2. 2. Turner NA, Mughal RS, Warburton P, O'regan DJ, Ball SG, et al. (2007) Mechanism of TNFalpha-induced IL-1alpha, IL-1beta and IL-6 expression in human cardiac fibroblasts: Effects of statins and thiazolidinediones. Cardiovasc Res 76: 81–90.
  3. 3. Gupta S, Young D, Maitra RK, Gupta A, Popovic ZB, et al. (2008) Prevention of cardiac hypertrophy and heart failure by silencing of NF-kappaB. J Mol Biol 375: 637–649.
  4. 4. Vara D, Bicknell KA, Coxon CH, Brooks G (2003) Inhibition of E2F abrogates the development of cardiac myocyte hypertrophy. J Biol Chem 278: 21388–21394.
  5. 5. La Thangue NB (2003) The yin and yang of E2F-1: balancing life and death. Nat Cell Biol 5: 587–589.
  6. 6. Sellers WR, Novitch BG, Miyake S, Heith A, Otterson GA, et al. (1998) Stable binding to E2F is not required for the retinoblastoma protein to activate transcription, promote differentiation, and suppress tumor cell growth. Genes Dev 12: 95–106.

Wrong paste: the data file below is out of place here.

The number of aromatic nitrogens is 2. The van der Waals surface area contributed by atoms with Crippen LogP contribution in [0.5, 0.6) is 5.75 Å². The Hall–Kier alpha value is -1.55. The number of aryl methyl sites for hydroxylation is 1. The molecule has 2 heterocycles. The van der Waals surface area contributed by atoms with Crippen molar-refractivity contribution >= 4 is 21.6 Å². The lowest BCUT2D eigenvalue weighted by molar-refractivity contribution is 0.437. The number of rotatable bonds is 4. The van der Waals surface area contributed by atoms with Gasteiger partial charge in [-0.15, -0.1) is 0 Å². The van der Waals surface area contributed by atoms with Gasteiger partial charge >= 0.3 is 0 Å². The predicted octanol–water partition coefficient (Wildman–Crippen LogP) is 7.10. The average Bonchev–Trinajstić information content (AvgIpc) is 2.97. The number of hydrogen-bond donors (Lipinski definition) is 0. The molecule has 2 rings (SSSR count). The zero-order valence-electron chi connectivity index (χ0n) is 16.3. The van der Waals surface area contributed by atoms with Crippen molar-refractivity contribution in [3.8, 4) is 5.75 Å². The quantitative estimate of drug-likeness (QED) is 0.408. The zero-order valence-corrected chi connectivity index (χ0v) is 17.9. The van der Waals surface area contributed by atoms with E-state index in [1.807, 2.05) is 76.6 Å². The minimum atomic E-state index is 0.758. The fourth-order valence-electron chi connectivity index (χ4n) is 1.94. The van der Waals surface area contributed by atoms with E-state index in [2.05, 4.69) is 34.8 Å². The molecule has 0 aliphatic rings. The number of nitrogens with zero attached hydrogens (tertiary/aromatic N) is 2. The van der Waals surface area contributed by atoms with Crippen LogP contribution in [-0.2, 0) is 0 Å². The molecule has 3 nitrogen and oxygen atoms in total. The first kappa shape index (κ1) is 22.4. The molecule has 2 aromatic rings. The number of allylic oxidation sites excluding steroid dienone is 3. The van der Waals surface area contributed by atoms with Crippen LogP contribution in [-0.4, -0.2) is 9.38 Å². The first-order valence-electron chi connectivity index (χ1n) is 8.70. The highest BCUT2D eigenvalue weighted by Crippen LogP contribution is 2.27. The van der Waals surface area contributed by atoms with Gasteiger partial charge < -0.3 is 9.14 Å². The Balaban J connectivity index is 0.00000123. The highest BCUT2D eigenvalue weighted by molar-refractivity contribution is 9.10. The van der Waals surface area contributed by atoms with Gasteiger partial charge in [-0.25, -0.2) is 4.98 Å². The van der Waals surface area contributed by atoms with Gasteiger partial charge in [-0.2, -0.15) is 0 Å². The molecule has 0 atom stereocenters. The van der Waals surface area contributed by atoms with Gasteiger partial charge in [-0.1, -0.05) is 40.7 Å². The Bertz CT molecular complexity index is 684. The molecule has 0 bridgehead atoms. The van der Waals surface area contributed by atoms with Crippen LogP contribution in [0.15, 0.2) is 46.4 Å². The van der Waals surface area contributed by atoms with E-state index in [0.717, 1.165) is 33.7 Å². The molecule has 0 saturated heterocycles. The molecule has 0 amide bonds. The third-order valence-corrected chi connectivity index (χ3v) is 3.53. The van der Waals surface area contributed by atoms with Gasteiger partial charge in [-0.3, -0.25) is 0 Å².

7. 7. Zhang Y, Ma K, Sadana P, Chowdhury F, Gaillard S, et al. (2006) Estrogen-related receptors stimulate pyruvate dehydrogenase kinase isoform 4 gene expression. J Biol Chem 281: 39897–39906.
  8. 8. Sugden MC, Holness MJ (2006) Mechanisms underlying regulation of the expression and activities of the mammalian pyruvate dehydrogenase kinases. Arch Physiol Biochem 112: 139–149.
  9. 9. Finck BN, Kelly DP (2007) Peroxisome proliferator-activated receptor gamma coactivator-1 (PGC-1) regulatory cascade in cardiac physiology and disease. Circulation 115: 2540–2548.